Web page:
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Chat Live About Perseids With NASA Expert

August 12, 2010

Perseid Meteor Shower: Afternoon Chat, Then Up All Night!

Looking for a little excitement as the summer draws to a close? This year’s Perseid meteor shower peaks on Aug. 12-13, and it promises to be one of the best displays of the year. If forecasters are correct, the shower should produce a peak display of at least 80 meteors per hour. A waxing crescent moon will set before the shower becomes active, setting a perfect stage for meteor watching — weather permitting, of course!

On Thursday, Aug. 12, from 3-4 p.m. EDT, astronomer Bill Cooke from NASA’s Marshall Space Flight Center will answer your questions about the Perseids and the best ways to view it. Joining the chat is easy. Simply log in to this page on Aug. 12 a few minutes before 3 p.m. EDT. A chat window will be active at the bottom of the page. Log in, then Bill will start answering your questions at 3:00 EDT. And then…stay up all night with NASA! Later that night — Aug. 12 — from 11:00 p.m. to 5 a.m. EDT, Bill will take your questions via Web chat.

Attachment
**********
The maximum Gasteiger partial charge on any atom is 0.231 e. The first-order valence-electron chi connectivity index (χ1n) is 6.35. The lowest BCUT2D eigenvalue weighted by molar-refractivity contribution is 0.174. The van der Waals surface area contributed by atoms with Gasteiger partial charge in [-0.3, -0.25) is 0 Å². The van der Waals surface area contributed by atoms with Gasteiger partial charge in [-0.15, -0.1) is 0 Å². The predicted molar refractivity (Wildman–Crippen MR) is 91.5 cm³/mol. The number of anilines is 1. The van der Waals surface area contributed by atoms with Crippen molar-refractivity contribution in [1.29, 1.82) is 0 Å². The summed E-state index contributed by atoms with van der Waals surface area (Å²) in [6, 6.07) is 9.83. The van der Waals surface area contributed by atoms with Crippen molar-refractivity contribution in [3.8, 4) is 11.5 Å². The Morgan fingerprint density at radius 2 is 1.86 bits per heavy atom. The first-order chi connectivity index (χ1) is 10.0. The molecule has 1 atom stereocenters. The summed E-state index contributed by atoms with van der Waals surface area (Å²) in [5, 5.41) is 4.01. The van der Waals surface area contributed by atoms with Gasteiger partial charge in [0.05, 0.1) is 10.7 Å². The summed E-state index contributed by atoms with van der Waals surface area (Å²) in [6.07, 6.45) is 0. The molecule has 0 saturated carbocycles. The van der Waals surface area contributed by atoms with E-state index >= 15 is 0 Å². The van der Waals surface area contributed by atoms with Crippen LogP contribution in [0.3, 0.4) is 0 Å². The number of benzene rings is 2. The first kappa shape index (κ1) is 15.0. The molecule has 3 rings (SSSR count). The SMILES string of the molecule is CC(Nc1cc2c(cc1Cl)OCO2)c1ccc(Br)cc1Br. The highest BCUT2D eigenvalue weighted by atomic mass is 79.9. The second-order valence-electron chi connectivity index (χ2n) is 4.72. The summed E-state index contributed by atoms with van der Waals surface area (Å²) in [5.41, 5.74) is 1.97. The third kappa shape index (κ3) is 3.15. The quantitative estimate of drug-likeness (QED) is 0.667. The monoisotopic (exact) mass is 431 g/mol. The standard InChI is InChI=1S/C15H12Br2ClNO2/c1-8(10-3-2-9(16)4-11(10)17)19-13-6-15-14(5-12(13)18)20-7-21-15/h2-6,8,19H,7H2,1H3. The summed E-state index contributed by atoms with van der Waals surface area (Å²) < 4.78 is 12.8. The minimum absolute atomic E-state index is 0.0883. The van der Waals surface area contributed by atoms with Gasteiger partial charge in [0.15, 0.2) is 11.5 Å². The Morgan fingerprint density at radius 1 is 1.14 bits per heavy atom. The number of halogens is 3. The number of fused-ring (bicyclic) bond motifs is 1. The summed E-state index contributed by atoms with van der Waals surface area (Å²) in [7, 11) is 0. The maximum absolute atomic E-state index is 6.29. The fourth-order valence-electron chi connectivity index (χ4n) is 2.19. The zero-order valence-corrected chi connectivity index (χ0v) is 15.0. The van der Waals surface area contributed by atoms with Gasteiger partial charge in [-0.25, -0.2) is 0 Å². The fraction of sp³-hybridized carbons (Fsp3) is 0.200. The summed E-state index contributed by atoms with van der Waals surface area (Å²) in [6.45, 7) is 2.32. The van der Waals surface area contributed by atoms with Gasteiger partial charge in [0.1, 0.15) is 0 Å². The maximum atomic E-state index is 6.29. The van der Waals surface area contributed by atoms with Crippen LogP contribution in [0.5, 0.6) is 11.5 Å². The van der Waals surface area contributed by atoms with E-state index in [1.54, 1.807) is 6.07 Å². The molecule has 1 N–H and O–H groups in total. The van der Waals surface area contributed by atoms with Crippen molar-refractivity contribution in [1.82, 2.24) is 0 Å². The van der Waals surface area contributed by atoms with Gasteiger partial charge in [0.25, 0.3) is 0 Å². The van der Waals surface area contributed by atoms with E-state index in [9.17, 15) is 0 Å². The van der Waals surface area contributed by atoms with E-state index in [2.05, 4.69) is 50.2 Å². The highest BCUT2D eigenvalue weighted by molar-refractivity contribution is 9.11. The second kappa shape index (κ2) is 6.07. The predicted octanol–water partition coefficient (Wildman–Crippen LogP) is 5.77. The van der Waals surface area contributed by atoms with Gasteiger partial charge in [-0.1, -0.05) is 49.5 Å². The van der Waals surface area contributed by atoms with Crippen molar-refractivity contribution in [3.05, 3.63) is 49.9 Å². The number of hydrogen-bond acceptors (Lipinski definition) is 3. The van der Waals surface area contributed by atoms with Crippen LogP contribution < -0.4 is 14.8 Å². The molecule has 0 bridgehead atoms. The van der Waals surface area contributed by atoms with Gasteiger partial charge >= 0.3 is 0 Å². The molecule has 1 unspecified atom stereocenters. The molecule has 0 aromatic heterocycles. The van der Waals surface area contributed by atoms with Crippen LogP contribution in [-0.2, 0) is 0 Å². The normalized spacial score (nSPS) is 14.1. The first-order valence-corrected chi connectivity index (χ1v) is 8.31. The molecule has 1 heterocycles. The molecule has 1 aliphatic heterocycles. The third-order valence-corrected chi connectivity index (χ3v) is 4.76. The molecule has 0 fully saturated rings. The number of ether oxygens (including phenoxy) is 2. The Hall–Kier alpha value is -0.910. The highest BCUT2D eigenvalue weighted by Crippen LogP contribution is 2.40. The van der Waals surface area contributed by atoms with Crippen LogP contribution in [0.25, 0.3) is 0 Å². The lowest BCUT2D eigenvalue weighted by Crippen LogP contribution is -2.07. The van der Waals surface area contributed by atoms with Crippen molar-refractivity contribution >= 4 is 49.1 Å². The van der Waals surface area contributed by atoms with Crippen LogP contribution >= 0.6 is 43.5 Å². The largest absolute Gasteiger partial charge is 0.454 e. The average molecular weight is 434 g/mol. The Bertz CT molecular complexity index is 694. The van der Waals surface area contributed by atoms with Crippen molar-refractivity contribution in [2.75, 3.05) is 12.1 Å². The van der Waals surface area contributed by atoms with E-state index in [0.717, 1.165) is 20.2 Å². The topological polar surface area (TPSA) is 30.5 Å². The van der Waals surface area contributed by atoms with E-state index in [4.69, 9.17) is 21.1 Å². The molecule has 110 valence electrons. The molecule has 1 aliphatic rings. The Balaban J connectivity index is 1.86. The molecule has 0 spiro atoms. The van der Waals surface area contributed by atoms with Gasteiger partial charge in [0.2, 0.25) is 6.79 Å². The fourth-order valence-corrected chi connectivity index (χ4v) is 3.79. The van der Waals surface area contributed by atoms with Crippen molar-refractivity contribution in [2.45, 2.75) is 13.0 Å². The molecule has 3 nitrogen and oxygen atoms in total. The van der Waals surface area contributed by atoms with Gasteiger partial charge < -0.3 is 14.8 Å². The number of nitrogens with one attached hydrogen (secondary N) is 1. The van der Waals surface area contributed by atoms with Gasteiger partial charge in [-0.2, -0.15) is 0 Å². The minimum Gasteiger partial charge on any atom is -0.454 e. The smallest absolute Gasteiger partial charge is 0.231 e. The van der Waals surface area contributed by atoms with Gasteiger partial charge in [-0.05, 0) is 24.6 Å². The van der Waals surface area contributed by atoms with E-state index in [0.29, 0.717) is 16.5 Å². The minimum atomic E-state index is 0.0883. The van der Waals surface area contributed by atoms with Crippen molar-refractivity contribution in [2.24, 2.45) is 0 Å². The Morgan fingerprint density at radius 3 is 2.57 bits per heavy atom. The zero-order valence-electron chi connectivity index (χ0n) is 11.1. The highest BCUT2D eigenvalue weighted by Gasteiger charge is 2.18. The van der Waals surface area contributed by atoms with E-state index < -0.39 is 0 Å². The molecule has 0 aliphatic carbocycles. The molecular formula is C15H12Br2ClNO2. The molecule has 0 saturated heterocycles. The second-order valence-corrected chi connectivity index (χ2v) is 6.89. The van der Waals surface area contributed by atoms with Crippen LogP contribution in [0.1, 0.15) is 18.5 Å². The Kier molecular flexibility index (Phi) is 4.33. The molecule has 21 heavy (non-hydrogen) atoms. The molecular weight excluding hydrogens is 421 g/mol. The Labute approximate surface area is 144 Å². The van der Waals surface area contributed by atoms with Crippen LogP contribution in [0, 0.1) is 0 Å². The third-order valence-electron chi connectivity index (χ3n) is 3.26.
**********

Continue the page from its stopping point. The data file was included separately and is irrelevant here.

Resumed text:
More About the Perseids

The Perseids have been observed for at least 2,000 years and are associated with the comet Swift-Tuttle, which orbits the sun once every 133 years. Each year in August, the Earth passes through a cloud of the comet’s debris. These bits of ice and dust — most over 1,000 years old — burn up in the Earth’s atmosphere to create one of the best meteor showers of the year. The Perseids can be seen all over the sky, but the best viewing opportunities will be across the northern hemisphere. Those with sharp eyes will see that the meteors radiate from the direction of the constellation Perseus.

More About Chat Expert Bill Cooke

The head of NASA’s Meteoroid Environment Office, Dr. Bill Cooke specializes in the meteoroid environment and its effects on space vehicles of all sorts. While a graduate student at the University of Florida, he worked on instruments flying onboard balloons, the Space Shuttle, Giotto (European mission to Halley’s Comet), and the Long Duration Exposure Facility.

After obtaining his PhD, he came to work at Marshall Space Flight Center as a member of the Space Environments Team. When not occupied with meteor observations and shower forecasts, he dabbles as a free- lance author for magazines and is a mentor for the Team America Rocketry Challenge and NASA’s Student Launch Initiative rocketry programs.

Image Caption: Perseid Meteor Shower, Aug. 12, 1997. (Copyright/Credit: Wally Pacholka)

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